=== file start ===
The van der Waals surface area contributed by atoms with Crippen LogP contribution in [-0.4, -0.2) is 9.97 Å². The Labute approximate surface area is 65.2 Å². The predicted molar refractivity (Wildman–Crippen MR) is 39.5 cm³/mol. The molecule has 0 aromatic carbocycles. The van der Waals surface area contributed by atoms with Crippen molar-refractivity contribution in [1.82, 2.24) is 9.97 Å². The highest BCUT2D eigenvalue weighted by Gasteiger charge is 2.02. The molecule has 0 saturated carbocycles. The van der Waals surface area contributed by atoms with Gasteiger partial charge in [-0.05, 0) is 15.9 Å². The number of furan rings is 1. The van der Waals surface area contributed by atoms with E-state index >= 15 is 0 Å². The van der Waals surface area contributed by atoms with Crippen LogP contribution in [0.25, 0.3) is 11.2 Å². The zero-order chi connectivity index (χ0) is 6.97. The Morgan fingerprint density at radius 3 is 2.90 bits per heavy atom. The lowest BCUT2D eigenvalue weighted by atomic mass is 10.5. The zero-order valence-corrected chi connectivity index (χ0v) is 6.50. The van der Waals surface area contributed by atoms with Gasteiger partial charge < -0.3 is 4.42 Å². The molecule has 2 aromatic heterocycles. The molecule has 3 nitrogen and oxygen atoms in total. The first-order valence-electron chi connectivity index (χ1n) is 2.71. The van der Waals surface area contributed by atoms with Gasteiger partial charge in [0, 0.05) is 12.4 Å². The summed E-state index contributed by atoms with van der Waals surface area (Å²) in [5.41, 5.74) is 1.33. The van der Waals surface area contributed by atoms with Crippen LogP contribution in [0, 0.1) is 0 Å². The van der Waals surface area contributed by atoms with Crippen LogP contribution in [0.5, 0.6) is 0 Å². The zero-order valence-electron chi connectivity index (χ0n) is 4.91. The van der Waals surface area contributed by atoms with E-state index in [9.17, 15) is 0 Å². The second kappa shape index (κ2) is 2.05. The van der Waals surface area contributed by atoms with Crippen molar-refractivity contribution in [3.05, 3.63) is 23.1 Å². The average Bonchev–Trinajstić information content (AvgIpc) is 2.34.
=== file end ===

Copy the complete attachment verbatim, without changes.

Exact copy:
The van der Waals surface area contributed by atoms with Crippen LogP contribution in [-0.4, -0.2) is 9.97 Å². The Labute approximate surface area is 65.2 Å². The predicted molar refractivity (Wildman–Crippen MR) is 39.5 cm³/mol. The molecule has 0 aromatic carbocycles. The van der Waals surface area contributed by atoms with Crippen molar-refractivity contribution in [1.82, 2.24) is 9.97 Å². The highest BCUT2D eigenvalue weighted by Gasteiger charge is 2.02. The molecule has 0 saturated carbocycles. The van der Waals surface area contributed by atoms with Gasteiger partial charge in [-0.05, 0) is 15.9 Å². The number of furan rings is 1. The van der Waals surface area contributed by atoms with E-state index >= 15 is 0 Å². The van der Waals surface area contributed by atoms with Crippen LogP contribution in [0.25, 0.3) is 11.2 Å². The zero-order chi connectivity index (χ0) is 6.97. The Morgan fingerprint density at radius 3 is 2.90 bits per heavy atom. The lowest BCUT2D eigenvalue weighted by atomic mass is 10.5. The zero-order valence-corrected chi connectivity index (χ0v) is 6.50. The van der Waals surface area contributed by atoms with Gasteiger partial charge < -0.3 is 4.42 Å². The molecule has 2 aromatic heterocycles. The molecule has 3 nitrogen and oxygen atoms in total. The first-order valence-electron chi connectivity index (χ1n) is 2.71. The van der Waals surface area contributed by atoms with Gasteiger partial charge in [0, 0.05) is 12.4 Å². The summed E-state index contributed by atoms with van der Waals surface area (Å²) in [5.41, 5.74) is 1.33. The van der Waals surface area contributed by atoms with Crippen LogP contribution in [0, 0.1) is 0 Å². The van der Waals surface area contributed by atoms with Crippen LogP contribution in [0.5, 0.6) is 0 Å². The zero-order valence-electron chi connectivity index (χ0n) is 4.91. The van der Waals surface area contributed by atoms with E-state index in [9.17, 15) is 0 Å². The second kappa shape index (κ2) is 2.05. The van der Waals surface area contributed by atoms with Crippen molar-refractivity contribution in [3.05, 3.63) is 23.1 Å². The average Bonchev–Trinajstić information content (AvgIpc) is 2.34.